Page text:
The MRCGP AKT exam is a challenging exam, testing applied knowledge relevant to UK general practice. In this article, Dr Mahibur Rahman discusses some key tips to help you prepare for and pass the exam.

  1. Understand the basics

The exam lasts 3 hours and 10 minutes, and consists of 200 questions. 80% of the questions relate to clinical medicine, 10% to evidence based practice, and 10% the organisational domain. The exam is computerised, and there is now access to a basic on-screen calculator if needed. The majority of questions are single best answer and extended matching questions. Other formats include algorithm questions, short answer (you type the correct answer into a box), video questions, and picture based questions.

  1. Fail to prepare, prepare to fail

Allow enough time to revise all material in the exam – most candidates need 3 or 4 months to be able to cover everything sufficiently well to pass the exam. A common finding amongst candidates that failed the exam is that they had not realised how long it would take to prepare, and did not have enough time to complete their revision. The curriculum is large and covers a broad range of topics – try to have a systematic approach to allow you to cover all the important topics adequately. The RCGP has produced an AKT topic review which details the key areas and subjects covered in the exam.  The MPS has produced a more concise checklist of key topics that frequently feature in the exam as part of their free MRCGP Study Guide.

  1. Focus on the clinical domain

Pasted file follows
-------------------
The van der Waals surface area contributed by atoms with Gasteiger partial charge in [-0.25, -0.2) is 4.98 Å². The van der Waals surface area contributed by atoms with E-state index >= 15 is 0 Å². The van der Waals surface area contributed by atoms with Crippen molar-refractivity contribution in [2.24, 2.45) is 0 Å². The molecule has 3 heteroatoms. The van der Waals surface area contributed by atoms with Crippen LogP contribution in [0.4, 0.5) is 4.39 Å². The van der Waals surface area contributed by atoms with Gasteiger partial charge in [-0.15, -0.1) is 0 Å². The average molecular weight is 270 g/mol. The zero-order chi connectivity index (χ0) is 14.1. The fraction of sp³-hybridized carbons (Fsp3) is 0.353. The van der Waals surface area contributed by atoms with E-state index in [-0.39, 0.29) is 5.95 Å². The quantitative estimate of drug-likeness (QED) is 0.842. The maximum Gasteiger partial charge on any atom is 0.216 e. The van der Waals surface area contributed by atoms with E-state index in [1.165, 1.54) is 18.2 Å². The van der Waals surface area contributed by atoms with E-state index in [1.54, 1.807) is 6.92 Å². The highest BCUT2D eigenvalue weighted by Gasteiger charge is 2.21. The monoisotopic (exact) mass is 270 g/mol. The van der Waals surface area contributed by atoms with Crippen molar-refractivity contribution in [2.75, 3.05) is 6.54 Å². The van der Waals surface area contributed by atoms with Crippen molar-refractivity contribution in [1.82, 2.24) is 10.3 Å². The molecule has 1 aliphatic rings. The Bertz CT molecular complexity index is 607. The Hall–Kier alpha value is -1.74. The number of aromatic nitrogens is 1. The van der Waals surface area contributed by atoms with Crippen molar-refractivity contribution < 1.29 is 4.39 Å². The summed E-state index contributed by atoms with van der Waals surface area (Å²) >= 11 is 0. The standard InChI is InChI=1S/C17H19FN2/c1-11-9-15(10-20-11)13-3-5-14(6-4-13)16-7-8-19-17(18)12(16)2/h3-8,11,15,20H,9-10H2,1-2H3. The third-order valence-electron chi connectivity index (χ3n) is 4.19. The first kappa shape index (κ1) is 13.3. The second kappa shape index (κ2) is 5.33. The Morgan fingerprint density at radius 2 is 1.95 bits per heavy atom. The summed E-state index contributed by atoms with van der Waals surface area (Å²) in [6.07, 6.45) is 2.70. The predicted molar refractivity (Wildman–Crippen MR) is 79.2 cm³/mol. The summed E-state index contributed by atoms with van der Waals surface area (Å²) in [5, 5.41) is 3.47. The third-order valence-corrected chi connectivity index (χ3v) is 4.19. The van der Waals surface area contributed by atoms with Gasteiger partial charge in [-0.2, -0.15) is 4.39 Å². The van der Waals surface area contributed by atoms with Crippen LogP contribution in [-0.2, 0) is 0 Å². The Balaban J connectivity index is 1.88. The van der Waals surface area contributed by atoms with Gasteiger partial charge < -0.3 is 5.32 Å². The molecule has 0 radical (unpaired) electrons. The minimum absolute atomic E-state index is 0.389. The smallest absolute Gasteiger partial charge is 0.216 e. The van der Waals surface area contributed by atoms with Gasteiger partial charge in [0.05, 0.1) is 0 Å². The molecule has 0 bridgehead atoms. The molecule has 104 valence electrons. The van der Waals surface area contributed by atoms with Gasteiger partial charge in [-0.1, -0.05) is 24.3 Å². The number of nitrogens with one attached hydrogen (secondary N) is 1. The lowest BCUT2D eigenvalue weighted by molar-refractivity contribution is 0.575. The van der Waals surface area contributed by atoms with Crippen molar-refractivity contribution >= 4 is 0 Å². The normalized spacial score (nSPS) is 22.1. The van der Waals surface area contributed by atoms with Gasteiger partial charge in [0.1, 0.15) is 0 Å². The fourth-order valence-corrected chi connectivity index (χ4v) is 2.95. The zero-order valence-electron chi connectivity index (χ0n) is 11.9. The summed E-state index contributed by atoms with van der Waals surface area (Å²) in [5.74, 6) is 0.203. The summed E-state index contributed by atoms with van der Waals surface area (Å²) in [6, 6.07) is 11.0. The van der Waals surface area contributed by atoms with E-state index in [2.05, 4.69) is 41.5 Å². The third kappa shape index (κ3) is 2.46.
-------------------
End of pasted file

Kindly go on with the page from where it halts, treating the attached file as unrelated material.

Aim to spend the majority of your revision focusing on the clinical domain – this makes up 80% of the marks and questions (160 questions). Someone who scored very poorly in this area (under 60%) would usually fail the exam – even with 100% in the other domains. Overall, a poor score in this domain is the most common cause of failure in the AKT exam. This domain also takes the longest amount of time to cover as the bulk of the curriculum is focused on clinical topics. Questions from the clinical domain can include those relating to making a diagnosis, ordering and interpreting tests, disease factors and risks, and management. It is important to have a good knowledge of key guidelines – NICE, SIGN, BTS etc. for common and important disease areas as they are frequently tested.

  1. Revise core statistics and evidence based practice

10% of the exam is evidence based medicine, including basic statistics, graphs and charts and types of study. These offer easy marks if you make sure you have a good grasp of the basic concepts and can interpret common charts and graphs. Make sure you can calculate averages (mean, mode, median), numbers needed to treat, sensitivity and specificity as well as understanding absolute and relative risk, odds ratios, p values, 95% confidence intervals and standard deviation. You should be able to interpret scatter plots, L’Abbe plots, Forest plots, funnel plots as well as Cates plots. Finally, you should be able to understand the usage of common study types including cross sectional surveys, case control studies, cohort studies and randomised controlled trials.

  1. Don’t forget the organisational domain

This makes up another 10% of the exam, and is the area that candidates tend to do worst on. These areas can be dull to read, but learning about practice management, QOF, certification, DVLA guidelines and legal duties of doctors will not only get you easy marks, it will be useful when you qualify.

  1. Learn from other people’s mistakes

Read through the examiners’ feedback reports to see which topics caused trainees problems, as they are usually retested in the next few exams. Having analysed every feedback report published so far, it is interesting to note that the same subjects get featured repeatedly! In the last feedback report, there was not a single topic that had not already featured as an area of poor performance in a previous report.

  1. Make the most of your revision time